Transverse abdominals aren’t show muscles but if you want a flatter tummy vitalising these muscles will take you a lot closer to your goals. Exercises like these are key to any tummy flattening plan, and they are especially good for pregnant and postnatal women.

I wrote this post originally for my bodybuilding blog but it applies equally well to both men and women who want to feel better in their clothes and themselves.

Sports Massage

Sports Massage

By Steven Milner IIST VTCT Qualified

Welcome to my Sports and Fitness Therapies site, home of personal training and sports massage therapy in Manchester. Are you suffering from back pain, muscle injury or stress? Sports and remedial massage therapy is not just for sports people. It helps many people who’ve never played sports! Whether you’re a marathon runner or an office worker, sports massage relieves pain, facilitates movement and encourages relaxation. Just What is a Sports Massage


A Quick Overview
Since 3000BC in China it has been documented that massage efficiently encourages the healing of body, mind and spirit. The Greeks, Romans, Egyptians and all major civilizations have recognised the benefits of massage.
In the 21st century we can use massage more than ever. Statisticians tell us stress is increasingly taking its toll on us and our relationships, families and businesses. In response massage is seeing an appropriate and natural surge in popularity. It’s making sense to NHS hospitals, companies like the BBC, Virgin, Apple and countless corporate hospitality suites and individuals.

What Happens During Sports Massage?
Sports massage is a type of massage that stimulates circulation of blood and lymph fluids. Some sports massage movements use trigger point therapy to break down adhesions or knots in the muscles and increase range of motion. During your first appointment a brief consultation takes place to discuss your current health and relevant medical history. Your treatment will take into account the connections between lifestyle, mind and body. During an effective massage blood flushes through the capillaries and cleanses the body of toxins. Nutrients then flood the freshly massaged areas, strengthening the immune system. Muscle tissue becomes softer and able to function more efficiently. Body fat is broken up leaving the skin smoother and firmer. The parasympathetic nervous system is stimulated and serotonin & endorphins are released, our natural ‘feel good’ & strong painkilling chemicals. Our aches and pains are eased and we feel calm, relaxed and at peace. All the bad stuff is flushed out and all the good stuff flushed in.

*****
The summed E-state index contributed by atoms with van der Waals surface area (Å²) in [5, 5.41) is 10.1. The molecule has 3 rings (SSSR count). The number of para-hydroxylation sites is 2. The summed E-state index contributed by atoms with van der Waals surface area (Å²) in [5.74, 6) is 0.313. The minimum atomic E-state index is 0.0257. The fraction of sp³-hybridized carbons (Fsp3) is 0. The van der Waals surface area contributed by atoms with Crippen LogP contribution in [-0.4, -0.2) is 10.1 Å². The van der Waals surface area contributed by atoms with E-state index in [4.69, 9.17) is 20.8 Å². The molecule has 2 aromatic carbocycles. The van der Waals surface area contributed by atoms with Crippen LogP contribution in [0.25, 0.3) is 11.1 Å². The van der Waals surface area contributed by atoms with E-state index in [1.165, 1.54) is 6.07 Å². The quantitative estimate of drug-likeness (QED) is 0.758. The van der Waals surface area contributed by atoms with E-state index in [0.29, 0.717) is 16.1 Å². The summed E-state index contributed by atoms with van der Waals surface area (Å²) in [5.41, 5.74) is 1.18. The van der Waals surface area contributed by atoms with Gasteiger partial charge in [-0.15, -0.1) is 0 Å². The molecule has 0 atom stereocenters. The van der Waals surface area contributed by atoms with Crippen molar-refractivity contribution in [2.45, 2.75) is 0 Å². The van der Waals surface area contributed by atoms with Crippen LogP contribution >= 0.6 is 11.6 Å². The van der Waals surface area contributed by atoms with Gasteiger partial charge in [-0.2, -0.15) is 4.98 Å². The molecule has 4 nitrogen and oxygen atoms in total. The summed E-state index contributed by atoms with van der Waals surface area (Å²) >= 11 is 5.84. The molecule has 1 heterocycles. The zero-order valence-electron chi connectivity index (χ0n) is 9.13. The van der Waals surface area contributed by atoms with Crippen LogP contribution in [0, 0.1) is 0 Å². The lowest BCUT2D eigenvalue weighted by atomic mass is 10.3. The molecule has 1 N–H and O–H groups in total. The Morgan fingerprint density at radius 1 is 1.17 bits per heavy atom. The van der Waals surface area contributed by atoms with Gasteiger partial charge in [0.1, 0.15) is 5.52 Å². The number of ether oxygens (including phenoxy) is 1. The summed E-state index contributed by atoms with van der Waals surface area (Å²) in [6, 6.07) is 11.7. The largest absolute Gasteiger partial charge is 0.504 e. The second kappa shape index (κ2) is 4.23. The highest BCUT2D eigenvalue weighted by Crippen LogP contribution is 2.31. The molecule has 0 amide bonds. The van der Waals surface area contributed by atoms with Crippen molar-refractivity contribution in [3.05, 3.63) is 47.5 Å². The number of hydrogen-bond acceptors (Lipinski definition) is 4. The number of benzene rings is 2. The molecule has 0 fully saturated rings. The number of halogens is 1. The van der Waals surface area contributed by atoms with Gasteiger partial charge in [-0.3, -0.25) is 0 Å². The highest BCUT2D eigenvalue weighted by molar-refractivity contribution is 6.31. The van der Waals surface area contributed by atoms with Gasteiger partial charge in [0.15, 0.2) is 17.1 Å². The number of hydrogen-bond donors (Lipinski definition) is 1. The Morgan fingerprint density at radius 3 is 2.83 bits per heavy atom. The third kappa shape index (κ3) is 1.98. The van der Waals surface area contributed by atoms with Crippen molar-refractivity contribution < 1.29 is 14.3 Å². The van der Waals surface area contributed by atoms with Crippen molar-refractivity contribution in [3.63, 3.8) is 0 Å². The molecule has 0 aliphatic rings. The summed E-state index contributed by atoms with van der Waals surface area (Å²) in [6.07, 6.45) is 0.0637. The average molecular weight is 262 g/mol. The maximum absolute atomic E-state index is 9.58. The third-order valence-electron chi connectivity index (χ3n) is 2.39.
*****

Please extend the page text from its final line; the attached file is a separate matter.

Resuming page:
Sports Massage
Many people assume sports massage is just for sports people, it’s not. Sports massage is for anyone who needs a deep massage that really affects the muscles in a positive way. It’s invaluable to athletes who benefit from pre and post event work, relaxing or invigorating the muscles in preparation for a competition, then afterwards flushing them out, helping the sore muscles detoxify, realign and heal in preparation for the next progression in the athlete’s calendar. Sports massage is ideal for those who don’t play sports but perhaps work in an office environment, sitting in the same position for long periods, or carrying out repetitive tasks inevitably lead to aches and stiffness.

Science anyone?
Sports massage is extremely effective for loosening tight muscles and refreshing aching limbs. Sports massage is a no-nonsense therapy that deals directly with the body’s soft tissue. It has developed over the years to deal with the specific conditions that the human body experiences before and after being ‘pushed to the max’. It utilises such techniques as MET (muscle energy technique), Soft Tissue Release and NMT (neuromuscular technique). When injury to muscle tissue occurs the muscle fibres will often misalign themselves whilst healing. Our muscles are covered by a layer connective tissue called fascia. This fascia covers all the individual muscle fibres, the larger bundles of muscles, and the whole muscle groups. It is one continuous piece of tissue that never stops growing and covers our whole body. Normally, when covering healthy, moving muscle it is a soft, gel like substance. However, when our muscle movement is restricted (such as in the case of injury or postural misalignment), tissue fluids cannot reach the areas they need to in order to lubricate the fascia. The fascia hardens and scar tissue forms, further trapping toxins and waste materials, such as lactic acid. This causes pain and dysfunction as the body tries to remedy the situation by setting up a series of structural compensations – leading to further pain and more problems. Sports massage is often combined with remedial massage, which uses the same techniques, to assist the healing and rehabilitation of injuries and dysfunction and to facilitate movement. In this way a sports and remedial massage becomes just as relevant to an office worker, crippled by an unsuitable desk arrangement as it is to an Olympic athlete suffering a torn hamstring!